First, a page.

NEW YORK — To assist in combating the COVID-19 outbreak in New York City, officials called for the release of low-risk inmates from prison. However, the district attorneys from the five boroughs have expressed concern over several inmates being released.
In a letter from Special Narcotics Prosecutor Bridget Brennan, Bronx’s Darcel Clark, Brooklyn’s Eric Gonzalez, Queens’ Melinda Katz, Richmond County’s Michael McMahon and Manhattan’s Cyrus Vance, the local leaders noted that several released inmates were serving time for domestic violence or sex offenses, posing as a risk to victims.
“We were assured that the release would not include those serving time for domestic violence or sex offenses, given the risks to victims. Unfortunately, we later learned that such individuals were indeed included in the ranks of those to be released,” the leaders said in a statement.
In a statement regarding the letter to the mayor and Dept. of Correction, Clark said "We cannot ignore in our assessment the seriousness of the crime for which an inmate is incarcerated, as well the impact that their release might have on public safety. Those who currently remain incarcerated are accused of the most serious violent offenses including murder, and their release will affect public safety."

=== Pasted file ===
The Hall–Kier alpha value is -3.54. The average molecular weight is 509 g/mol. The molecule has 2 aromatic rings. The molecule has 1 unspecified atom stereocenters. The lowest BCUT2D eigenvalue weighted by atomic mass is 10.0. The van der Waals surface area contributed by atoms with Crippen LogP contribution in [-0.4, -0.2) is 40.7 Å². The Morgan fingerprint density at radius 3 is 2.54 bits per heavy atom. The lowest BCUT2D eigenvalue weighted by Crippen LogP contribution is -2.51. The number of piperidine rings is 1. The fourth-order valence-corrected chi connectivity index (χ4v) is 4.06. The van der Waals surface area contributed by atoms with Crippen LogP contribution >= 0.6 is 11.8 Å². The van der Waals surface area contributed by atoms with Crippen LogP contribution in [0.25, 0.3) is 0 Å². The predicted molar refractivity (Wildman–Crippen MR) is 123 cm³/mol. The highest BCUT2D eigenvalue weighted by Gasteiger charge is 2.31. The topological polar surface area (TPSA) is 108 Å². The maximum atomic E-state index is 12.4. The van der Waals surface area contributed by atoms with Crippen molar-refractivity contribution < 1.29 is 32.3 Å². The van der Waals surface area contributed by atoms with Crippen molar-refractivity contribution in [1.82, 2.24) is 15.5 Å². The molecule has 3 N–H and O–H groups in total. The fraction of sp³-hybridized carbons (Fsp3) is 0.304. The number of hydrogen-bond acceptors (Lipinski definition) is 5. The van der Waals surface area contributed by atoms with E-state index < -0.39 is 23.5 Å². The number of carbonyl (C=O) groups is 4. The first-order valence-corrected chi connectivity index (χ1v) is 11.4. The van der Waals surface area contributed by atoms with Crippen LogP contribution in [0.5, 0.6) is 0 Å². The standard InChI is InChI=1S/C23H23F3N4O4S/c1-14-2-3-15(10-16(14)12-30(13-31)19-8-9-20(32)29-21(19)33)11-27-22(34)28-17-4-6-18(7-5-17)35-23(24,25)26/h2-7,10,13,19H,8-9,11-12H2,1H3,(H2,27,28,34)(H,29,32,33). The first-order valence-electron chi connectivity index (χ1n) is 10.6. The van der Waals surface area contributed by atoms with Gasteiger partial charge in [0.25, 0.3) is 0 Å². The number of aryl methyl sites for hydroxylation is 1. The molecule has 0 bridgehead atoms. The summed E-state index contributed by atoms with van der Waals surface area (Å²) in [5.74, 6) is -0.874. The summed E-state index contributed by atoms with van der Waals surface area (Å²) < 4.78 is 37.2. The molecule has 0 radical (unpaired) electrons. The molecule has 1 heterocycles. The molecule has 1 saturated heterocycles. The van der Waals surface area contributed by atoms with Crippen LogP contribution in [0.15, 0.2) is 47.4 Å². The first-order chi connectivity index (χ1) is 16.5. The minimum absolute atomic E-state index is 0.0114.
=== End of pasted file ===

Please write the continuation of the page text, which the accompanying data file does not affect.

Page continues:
The release of low-risk inmates was done in an attempt to limit the spread of the virus on Rikers Island and other facilities. Several inmates and detainees have already been released, while officials are evaluating others.
When asked about the DAs’ concerns during an interview with “Inside City Hall,” de Blasio said he has “no evidence whatsoever that, that has not been met.”
“We said we would exclude folks who their crime involved domestic violence or sexual crimes. At the same time, I said from the beginning of this process, there's a fundamental medical and humanitarian question that if someone was in one of the high risk categories – older, over 50, and especially if they were older than that, over 60, over 70, and if they had the preexisting conditions – and anyone who has both is in profound danger – we had to balance that into the equation. So, we'll go back and talk to the DA's about it. But I do want to be clear, we stuck to those standards.”
Over 200 inmates and staff members NYC jails, including Rikers Island, have tested positive for COVID-19, according to the New York Times.
There are over 38,000 positive cases of the novel coronavirus in New York City alone, with over 900 deaths reported as of Monday afternoon, according to Mayor de Blasio.